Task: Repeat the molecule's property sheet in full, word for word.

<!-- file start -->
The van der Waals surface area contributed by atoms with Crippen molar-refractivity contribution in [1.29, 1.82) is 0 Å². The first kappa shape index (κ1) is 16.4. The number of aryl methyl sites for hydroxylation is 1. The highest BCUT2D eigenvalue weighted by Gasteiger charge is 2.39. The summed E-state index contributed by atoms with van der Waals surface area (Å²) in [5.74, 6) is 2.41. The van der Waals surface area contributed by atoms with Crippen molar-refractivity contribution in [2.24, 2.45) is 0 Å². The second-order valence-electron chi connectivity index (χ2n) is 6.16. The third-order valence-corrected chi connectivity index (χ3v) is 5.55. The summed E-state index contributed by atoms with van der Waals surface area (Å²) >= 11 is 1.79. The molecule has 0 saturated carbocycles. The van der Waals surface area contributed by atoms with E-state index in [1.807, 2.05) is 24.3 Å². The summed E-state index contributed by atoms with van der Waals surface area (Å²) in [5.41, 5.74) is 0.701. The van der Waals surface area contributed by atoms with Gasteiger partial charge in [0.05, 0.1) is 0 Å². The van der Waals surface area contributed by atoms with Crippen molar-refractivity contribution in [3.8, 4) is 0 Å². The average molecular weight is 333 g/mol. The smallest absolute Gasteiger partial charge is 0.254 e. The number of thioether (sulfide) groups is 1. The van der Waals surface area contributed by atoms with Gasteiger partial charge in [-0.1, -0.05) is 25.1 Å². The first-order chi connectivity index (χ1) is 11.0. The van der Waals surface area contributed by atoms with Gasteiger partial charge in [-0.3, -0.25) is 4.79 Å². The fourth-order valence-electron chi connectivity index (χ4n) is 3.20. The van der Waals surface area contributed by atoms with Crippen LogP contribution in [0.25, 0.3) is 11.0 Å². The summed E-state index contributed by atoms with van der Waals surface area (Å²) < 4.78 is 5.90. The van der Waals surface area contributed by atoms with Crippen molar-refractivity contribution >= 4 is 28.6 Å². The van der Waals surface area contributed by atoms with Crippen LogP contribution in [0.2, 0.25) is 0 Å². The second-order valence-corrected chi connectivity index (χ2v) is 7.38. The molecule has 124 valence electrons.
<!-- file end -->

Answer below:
The van der Waals surface area contributed by atoms with Crippen molar-refractivity contribution in [1.29, 1.82) is 0 Å². The first kappa shape index (κ1) is 16.4. The number of aryl methyl sites for hydroxylation is 1. The highest BCUT2D eigenvalue weighted by Gasteiger charge is 2.39. The summed E-state index contributed by atoms with van der Waals surface area (Å²) in [5.74, 6) is 2.41. The van der Waals surface area contributed by atoms with Crippen molar-refractivity contribution in [2.24, 2.45) is 0 Å². The second-order valence-electron chi connectivity index (χ2n) is 6.16. The third-order valence-corrected chi connectivity index (χ3v) is 5.55. The summed E-state index contributed by atoms with van der Waals surface area (Å²) >= 11 is 1.79. The molecule has 0 saturated carbocycles. The van der Waals surface area contributed by atoms with E-state index in [1.807, 2.05) is 24.3 Å². The summed E-state index contributed by atoms with van der Waals surface area (Å²) in [5.41, 5.74) is 0.701. The van der Waals surface area contributed by atoms with Gasteiger partial charge in [0.05, 0.1) is 0 Å². The van der Waals surface area contributed by atoms with Crippen molar-refractivity contribution in [3.8, 4) is 0 Å². The average molecular weight is 333 g/mol. The smallest absolute Gasteiger partial charge is 0.254 e. The number of thioether (sulfide) groups is 1. The van der Waals surface area contributed by atoms with Gasteiger partial charge in [-0.1, -0.05) is 25.1 Å². The first-order chi connectivity index (χ1) is 11.0. The van der Waals surface area contributed by atoms with Gasteiger partial charge in [-0.3, -0.25) is 4.79 Å². The fourth-order valence-electron chi connectivity index (χ4n) is 3.20. The van der Waals surface area contributed by atoms with Crippen LogP contribution in [0.25, 0.3) is 11.0 Å². The summed E-state index contributed by atoms with van der Waals surface area (Å²) < 4.78 is 5.90. The van der Waals surface area contributed by atoms with Crippen molar-refractivity contribution >= 4 is 28.6 Å². The van der Waals surface area contributed by atoms with Crippen LogP contribution in [0.2, 0.25) is 0 Å². The second-order valence-corrected chi connectivity index (χ2v) is 7.38. The molecule has 124 valence electrons.